There is a new Adverse Effect Wage Rate (AEWR) for 2022. The AEWR is the minimum wage an H-2A non-immigrant agricultural worker must be paid. The DOL has also proposed changes to the way in which these wages are set for some jobs.
AEWR wages did not apply when state or collectively bargained wages were higher. The new AEWR will differ by state and region. States in the Southeast will be seeing the lowest rate with a minimum wage of $11.99 per hour. In comparison, the west coast will have the highest rate, with Washington and Oregon at $17.41 and California having a rate of $17.51. Washington and Oregon have had their rates increase by 30% during the past five years, and California has had their rate rise by 39%. However, the largest increases have occurred in Colorado, Nevada, and Utah, with an increase of 42%. These increases were reported in an analysis done by the Farm Bureau.
In the past, data from the USDA’s Farm Labor Survey (FLS) was used in computing the AEWR. However, challenges to the way the rate was calculated along with a two-year freeze of the AEWR ended up in court, which caused a delay in the 2021 rate being released. After this, the DOL again used the old method.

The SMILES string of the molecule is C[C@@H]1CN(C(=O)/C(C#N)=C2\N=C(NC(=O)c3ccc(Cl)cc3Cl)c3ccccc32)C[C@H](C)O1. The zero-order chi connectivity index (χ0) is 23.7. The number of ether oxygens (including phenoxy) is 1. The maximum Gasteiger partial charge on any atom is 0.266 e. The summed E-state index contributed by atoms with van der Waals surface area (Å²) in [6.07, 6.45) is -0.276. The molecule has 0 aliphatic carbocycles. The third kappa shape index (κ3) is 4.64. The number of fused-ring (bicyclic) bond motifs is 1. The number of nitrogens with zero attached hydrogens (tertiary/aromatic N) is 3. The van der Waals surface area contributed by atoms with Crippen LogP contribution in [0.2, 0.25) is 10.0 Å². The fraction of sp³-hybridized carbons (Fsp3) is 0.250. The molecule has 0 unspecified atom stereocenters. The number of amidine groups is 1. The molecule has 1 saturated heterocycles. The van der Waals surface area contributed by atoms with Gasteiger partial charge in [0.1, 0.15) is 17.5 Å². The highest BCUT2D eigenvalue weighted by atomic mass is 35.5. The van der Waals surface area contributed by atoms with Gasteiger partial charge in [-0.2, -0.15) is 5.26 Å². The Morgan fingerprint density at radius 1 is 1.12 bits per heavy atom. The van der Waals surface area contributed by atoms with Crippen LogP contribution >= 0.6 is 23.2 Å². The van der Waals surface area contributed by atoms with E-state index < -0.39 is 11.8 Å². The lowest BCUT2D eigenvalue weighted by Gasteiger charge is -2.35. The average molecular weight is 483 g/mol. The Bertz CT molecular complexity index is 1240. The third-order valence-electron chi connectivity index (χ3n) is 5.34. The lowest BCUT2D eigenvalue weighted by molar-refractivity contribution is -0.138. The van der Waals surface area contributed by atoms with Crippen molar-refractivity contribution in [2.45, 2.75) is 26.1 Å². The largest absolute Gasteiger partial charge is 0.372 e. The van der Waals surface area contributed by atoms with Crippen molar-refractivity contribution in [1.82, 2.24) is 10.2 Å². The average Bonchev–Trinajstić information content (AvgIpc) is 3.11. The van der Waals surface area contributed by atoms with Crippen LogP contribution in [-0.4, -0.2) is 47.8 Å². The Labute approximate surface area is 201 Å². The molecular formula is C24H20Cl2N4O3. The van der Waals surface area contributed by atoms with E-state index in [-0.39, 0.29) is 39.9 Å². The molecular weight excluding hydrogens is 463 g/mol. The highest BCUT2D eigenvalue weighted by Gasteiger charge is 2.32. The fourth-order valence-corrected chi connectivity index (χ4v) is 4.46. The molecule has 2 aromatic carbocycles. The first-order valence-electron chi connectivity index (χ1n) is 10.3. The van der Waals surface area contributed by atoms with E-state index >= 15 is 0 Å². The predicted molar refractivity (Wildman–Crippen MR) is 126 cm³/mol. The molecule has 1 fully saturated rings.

The changes that the DOL has proposed would leave most types of jobs continuing to depend on FLS data, but the DOL will be allowed to use another tool. They will have the option of using the Occupational Employment and Wage Statistics survey when the jobs being considered are not included in the FLS, or the FLS does not have enough data.
One concern about the proposed rule is that it would make it hard for employers to create a payroll budget for their payroll for the year due to the varied tasks involved in farm work, making it difficult to determine wage rates since a worker performing varied jobs may need to be paid the higher wage rate. Additionally, employers are concerned about the wage rates in the new proposal because they believe that they are unnecessarily high.
AEWR is intended to prevent the wages paid to H-2A workers from hurting the wags of potential domestic workers. However, some employers claim that domestic workers don’t want the jobs, and the wage rates hurt employers because they can’t charge enough for their products to make up for the increased wages. The public has until January 31 to comment on the proposed rule.
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